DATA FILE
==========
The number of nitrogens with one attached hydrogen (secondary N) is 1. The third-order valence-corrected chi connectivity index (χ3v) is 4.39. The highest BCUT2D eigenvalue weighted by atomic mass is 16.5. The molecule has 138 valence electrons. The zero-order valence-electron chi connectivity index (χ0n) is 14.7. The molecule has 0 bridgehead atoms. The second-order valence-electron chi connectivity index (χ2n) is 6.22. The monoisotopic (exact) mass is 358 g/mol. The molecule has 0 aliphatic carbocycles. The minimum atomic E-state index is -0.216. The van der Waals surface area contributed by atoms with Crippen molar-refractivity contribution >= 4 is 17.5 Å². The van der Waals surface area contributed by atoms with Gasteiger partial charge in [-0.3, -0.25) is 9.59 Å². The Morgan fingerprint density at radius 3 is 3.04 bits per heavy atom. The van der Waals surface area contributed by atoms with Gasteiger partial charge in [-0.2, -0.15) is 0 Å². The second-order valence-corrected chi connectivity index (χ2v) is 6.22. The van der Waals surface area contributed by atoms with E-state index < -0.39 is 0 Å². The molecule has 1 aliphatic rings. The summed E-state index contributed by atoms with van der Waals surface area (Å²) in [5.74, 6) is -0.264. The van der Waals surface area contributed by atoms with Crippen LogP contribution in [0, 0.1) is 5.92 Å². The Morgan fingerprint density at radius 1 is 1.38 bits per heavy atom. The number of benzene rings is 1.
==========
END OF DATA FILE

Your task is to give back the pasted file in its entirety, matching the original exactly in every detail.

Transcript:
The number of nitrogens with one attached hydrogen (secondary N) is 1. The third-order valence-corrected chi connectivity index (χ3v) is 4.39. The highest BCUT2D eigenvalue weighted by atomic mass is 16.5. The molecule has 138 valence electrons. The zero-order valence-electron chi connectivity index (χ0n) is 14.7. The molecule has 0 bridgehead atoms. The second-order valence-electron chi connectivity index (χ2n) is 6.22. The monoisotopic (exact) mass is 358 g/mol. The molecule has 0 aliphatic carbocycles. The minimum atomic E-state index is -0.216. The van der Waals surface area contributed by atoms with Crippen molar-refractivity contribution >= 4 is 17.5 Å². The van der Waals surface area contributed by atoms with Gasteiger partial charge in [-0.3, -0.25) is 9.59 Å². The Morgan fingerprint density at radius 3 is 3.04 bits per heavy atom. The van der Waals surface area contributed by atoms with Gasteiger partial charge in [-0.2, -0.15) is 0 Å². The second-order valence-corrected chi connectivity index (χ2v) is 6.22. The van der Waals surface area contributed by atoms with E-state index < -0.39 is 0 Å². The molecule has 1 aliphatic rings. The summed E-state index contributed by atoms with van der Waals surface area (Å²) in [5.74, 6) is -0.264. The van der Waals surface area contributed by atoms with Crippen LogP contribution in [0, 0.1) is 5.92 Å². The Morgan fingerprint density at radius 1 is 1.38 bits per heavy atom. The number of benzene rings is 1.